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3 min read

Unsupervised Machine Learning and Property Intelligence

Machine learning can be divided up into two basic types: supervised and unsupervised. In supervised learning, machines are trained on datasets individually labeled by humans. In unsupervised learning, machines analyze unlabeled datasets, organizing and clustering them based on similarities and differences they detect themselves. While both types have their benefits and drawbacks, we believe that unsupervised learning represents great potential for the future of machine learning, both for Betterview and for the property intelligence industry at large.  

 
The Advantages of Unsupervised Learning: Efficiency and Accuracy

To understand the importance of machine learning to the insurtech industry, you first need to understand the term property intelligence. Property intelligence refers to a diverse array of insights, datasets, and tools that can be used to analyze, score, manage, and monitor real property risk. One of the most powerful forms of property intelligence is high-quality geospatial imagery that has been analyzed with computer vision algorithms. Computer vision can detect specific risk drivers on a property, such as missing shingles on a roof, insufficient defensible space, and dozens of other attributes.  

As with all machine learning algorithms, this process can be either supervised or unsupervised. In the case of the former, every image must be labeled beforehand to identify the presence of roof staining, ponding, and whatever else the algorithm is looking for. This is a painstaking and time-consuming process, especially for larger insurers who are writing books of hundreds of thousands of properties. In addition, human error can lead to inaccurate detections, defeating the purpose of property intelligence. While it is true that nearly all computer vision products today rely on supervised learning, their deficiencies in speed and accuracy push us to consider an alternative.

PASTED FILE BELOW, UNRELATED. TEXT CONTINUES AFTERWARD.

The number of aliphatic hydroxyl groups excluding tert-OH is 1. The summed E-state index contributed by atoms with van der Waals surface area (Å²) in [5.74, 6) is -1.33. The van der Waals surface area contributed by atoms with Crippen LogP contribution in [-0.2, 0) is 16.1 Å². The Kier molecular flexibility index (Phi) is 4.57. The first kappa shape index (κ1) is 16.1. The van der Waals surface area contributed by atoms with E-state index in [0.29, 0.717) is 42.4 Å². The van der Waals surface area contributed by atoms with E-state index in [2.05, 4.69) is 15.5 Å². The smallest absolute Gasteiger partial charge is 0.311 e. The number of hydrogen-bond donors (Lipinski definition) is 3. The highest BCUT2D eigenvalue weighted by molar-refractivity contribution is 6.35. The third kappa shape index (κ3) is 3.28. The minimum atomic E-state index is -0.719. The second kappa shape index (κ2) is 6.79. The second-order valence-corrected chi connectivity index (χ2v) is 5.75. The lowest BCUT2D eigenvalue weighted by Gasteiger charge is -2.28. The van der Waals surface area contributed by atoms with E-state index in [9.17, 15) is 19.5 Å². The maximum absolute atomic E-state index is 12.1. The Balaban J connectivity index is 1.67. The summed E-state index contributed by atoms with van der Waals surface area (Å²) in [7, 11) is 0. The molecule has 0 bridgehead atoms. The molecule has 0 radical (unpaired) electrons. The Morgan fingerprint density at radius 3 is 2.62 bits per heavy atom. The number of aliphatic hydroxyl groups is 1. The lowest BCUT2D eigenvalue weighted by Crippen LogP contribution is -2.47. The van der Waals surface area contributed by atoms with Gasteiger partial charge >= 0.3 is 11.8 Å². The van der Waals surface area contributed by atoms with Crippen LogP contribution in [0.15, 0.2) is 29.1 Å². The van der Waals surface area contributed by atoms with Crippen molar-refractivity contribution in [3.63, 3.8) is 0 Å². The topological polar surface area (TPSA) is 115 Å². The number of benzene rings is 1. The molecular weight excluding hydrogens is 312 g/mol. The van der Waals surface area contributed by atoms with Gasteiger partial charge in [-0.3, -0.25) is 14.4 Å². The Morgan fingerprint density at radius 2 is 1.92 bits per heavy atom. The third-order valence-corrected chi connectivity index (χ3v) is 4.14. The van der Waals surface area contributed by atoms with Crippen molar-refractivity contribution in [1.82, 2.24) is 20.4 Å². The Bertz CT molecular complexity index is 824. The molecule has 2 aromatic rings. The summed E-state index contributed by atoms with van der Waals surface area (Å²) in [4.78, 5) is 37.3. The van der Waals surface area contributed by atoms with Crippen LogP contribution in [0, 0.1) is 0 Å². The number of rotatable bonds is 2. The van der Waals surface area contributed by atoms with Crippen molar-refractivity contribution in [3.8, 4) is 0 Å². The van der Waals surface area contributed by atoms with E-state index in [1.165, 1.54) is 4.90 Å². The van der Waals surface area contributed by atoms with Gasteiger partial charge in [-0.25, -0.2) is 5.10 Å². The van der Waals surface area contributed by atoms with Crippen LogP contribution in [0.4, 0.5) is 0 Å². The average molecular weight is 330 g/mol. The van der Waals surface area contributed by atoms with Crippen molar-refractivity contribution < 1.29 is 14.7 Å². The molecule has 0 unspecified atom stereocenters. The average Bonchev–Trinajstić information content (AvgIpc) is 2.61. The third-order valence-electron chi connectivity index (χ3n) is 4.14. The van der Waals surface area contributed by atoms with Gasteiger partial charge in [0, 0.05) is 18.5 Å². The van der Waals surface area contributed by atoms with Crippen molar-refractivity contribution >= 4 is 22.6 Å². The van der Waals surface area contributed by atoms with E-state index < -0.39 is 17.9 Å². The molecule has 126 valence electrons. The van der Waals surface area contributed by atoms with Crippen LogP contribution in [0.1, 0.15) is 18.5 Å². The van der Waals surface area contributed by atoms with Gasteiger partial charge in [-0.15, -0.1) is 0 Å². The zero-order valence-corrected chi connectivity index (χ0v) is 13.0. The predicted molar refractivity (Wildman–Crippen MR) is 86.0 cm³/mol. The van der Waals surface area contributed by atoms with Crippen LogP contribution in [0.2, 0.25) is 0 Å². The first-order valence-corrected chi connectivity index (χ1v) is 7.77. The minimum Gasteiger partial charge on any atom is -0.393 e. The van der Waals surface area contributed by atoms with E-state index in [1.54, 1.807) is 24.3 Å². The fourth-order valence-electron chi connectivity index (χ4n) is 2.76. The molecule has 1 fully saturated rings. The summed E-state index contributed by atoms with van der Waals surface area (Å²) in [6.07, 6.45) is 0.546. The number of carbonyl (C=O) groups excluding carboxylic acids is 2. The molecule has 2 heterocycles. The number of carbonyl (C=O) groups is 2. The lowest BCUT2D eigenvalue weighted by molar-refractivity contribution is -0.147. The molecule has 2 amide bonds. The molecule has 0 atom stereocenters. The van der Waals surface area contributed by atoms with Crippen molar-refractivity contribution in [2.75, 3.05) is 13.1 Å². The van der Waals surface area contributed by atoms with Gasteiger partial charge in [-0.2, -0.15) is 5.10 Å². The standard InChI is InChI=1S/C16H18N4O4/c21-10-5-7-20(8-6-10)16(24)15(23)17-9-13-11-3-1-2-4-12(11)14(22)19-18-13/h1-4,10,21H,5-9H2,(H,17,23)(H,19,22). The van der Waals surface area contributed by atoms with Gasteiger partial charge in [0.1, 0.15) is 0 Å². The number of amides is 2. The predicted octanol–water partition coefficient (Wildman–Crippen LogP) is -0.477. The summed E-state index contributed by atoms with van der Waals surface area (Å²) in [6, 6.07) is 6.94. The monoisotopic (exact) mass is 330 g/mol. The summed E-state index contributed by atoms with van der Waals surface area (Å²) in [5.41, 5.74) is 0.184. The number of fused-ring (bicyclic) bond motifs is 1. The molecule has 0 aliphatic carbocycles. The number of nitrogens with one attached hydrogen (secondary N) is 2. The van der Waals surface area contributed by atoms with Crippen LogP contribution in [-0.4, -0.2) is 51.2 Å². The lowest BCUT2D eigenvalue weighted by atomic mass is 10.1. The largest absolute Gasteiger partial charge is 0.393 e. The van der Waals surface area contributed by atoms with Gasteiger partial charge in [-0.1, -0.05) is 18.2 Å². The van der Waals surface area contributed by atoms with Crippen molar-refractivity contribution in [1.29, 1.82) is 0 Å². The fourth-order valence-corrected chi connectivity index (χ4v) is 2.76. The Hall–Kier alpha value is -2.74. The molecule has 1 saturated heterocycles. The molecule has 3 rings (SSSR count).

Researchers in a combined team from MIT, Microsoft, Cornell, and Google recently created a new technique called Self-supervised Transformer with Energy-based Graph Optimization (STEGO). STEGO can successfully identify and segment objects in an image down to the pixel level – all without any labeling. With its ability to “see” without labels, STEGO has tremendous potential to drive significant advances in the world of computer vision. At Betterview, we believe that property intelligence for insurers is a great use case for this technology, and we have been hard at work exploring how it could be used. 

  

How Betterview Uses Unsupervised Learning 

To use STEGO at Betterview, we take images, break them into sections, and make variations to each section. Imagine taking a picture of a cat, and in one case, focusing on the tail and making it black and white, and in another case, focusing on the head and leaving it in color. We know that these different image patches represent the same object, so we can put them through a neural network that will find similarities and begin to understand the object as a whole. Then, we train it to find similarities between different parts of the same image and differences with other images. After enough training, it is efficient at finding objects and similar images on its own. 

We wanted to test how well STEGO distinguished roof types, so we selected a few points on a roof and asked the network to find areas that are similar. In the image below, we selected a dark roof (blue), a large, patched area (red), and a light roof type (green). Then we looked at the self-correspondence in the image to identify the roof type of every pixel. It was able to correctly determine that the other patches were of the roof type with the green cross and not the red cross. 

julius-machine-learning-stego-image

One of our focuses at Betterview is identifying stains on roofs, and we take great care to separate them from shadows. So, we wanted to test how well STEGO could do the following: 

  1. Distinguish between staining and shadows. 
  2. Find other unlabeled images in our data that contain both staining and shadows. 

As you can see in the image below, we marked sections of a roof that had staining (green X), shadows (blue X), and a clean roof section (red X). We found that the model was able to distinguish between these quite well and that we could use KNN (K-Nearest Neighbors, a common machine learning algorithm) correspondence to find a similar image and identify the same areas. 

julius-machine-learning-stego-triple-comparison

The use of unsupervised learning for sophisticated computer vision applications is still in its infancy, but we are encouraged by the results we have seen thus far. Soon, it may be possible to monitor, score, analyze, and manage property risk without labeling datasets. The results will help insurers streamline efficiency to better predict and prevent losses. 

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